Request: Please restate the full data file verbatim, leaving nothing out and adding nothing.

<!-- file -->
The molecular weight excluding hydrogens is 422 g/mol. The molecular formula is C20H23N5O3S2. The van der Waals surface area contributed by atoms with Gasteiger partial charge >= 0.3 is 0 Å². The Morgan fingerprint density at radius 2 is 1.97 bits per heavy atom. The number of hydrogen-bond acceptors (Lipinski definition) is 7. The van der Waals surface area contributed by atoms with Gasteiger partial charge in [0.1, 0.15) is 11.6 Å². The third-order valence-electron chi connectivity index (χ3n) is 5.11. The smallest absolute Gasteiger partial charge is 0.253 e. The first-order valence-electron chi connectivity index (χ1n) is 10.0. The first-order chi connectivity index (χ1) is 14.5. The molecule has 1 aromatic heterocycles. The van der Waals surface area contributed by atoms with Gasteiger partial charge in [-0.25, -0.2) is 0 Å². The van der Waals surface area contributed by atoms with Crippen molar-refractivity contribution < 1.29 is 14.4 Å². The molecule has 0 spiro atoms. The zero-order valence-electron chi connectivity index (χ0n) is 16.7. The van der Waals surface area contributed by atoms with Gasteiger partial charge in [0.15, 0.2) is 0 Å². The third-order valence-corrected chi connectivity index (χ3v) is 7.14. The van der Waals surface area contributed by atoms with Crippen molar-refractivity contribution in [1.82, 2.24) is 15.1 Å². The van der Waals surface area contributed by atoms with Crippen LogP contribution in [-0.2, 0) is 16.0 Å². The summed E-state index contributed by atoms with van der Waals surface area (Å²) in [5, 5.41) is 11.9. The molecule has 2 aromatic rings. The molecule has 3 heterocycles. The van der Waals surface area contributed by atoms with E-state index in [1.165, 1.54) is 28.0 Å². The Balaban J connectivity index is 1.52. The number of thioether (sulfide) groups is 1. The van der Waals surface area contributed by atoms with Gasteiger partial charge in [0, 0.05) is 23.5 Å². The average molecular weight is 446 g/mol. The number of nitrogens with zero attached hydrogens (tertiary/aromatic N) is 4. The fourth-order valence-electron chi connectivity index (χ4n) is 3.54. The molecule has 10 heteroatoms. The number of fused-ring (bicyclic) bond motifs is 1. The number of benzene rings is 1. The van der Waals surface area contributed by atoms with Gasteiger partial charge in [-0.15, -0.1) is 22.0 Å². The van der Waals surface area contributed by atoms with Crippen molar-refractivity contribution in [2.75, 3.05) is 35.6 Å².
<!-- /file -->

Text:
The molecular weight excluding hydrogens is 422 g/mol. The molecular formula is C20H23N5O3S2. The van der Waals surface area contributed by atoms with Gasteiger partial charge >= 0.3 is 0 Å². The Morgan fingerprint density at radius 2 is 1.97 bits per heavy atom. The number of hydrogen-bond acceptors (Lipinski definition) is 7. The van der Waals surface area contributed by atoms with Gasteiger partial charge in [0.1, 0.15) is 11.6 Å². The third-order valence-electron chi connectivity index (χ3n) is 5.11. The smallest absolute Gasteiger partial charge is 0.253 e. The first-order valence-electron chi connectivity index (χ1n) is 10.0. The first-order chi connectivity index (χ1) is 14.5. The molecule has 1 aromatic heterocycles. The van der Waals surface area contributed by atoms with Gasteiger partial charge in [-0.25, -0.2) is 0 Å². The van der Waals surface area contributed by atoms with Crippen molar-refractivity contribution < 1.29 is 14.4 Å². The molecule has 0 spiro atoms. The zero-order valence-electron chi connectivity index (χ0n) is 16.7. The van der Waals surface area contributed by atoms with Gasteiger partial charge in [0.15, 0.2) is 0 Å². The third-order valence-corrected chi connectivity index (χ3v) is 7.14. The van der Waals surface area contributed by atoms with Crippen molar-refractivity contribution in [1.82, 2.24) is 15.1 Å². The van der Waals surface area contributed by atoms with Crippen LogP contribution in [-0.2, 0) is 16.0 Å². The summed E-state index contributed by atoms with van der Waals surface area (Å²) in [5, 5.41) is 11.9. The molecule has 2 aromatic rings. The molecule has 3 heterocycles. The van der Waals surface area contributed by atoms with E-state index in [1.165, 1.54) is 28.0 Å². The Balaban J connectivity index is 1.52. The number of thioether (sulfide) groups is 1. The van der Waals surface area contributed by atoms with Gasteiger partial charge in [0, 0.05) is 23.5 Å². The average molecular weight is 446 g/mol. The number of nitrogens with zero attached hydrogens (tertiary/aromatic N) is 4. The fourth-order valence-electron chi connectivity index (χ4n) is 3.54. The molecule has 10 heteroatoms. The number of fused-ring (bicyclic) bond motifs is 1. The number of benzene rings is 1. The van der Waals surface area contributed by atoms with Gasteiger partial charge in [-0.15, -0.1) is 22.0 Å². The van der Waals surface area contributed by atoms with Crippen molar-refractivity contribution in [2.75, 3.05) is 35.6 Å².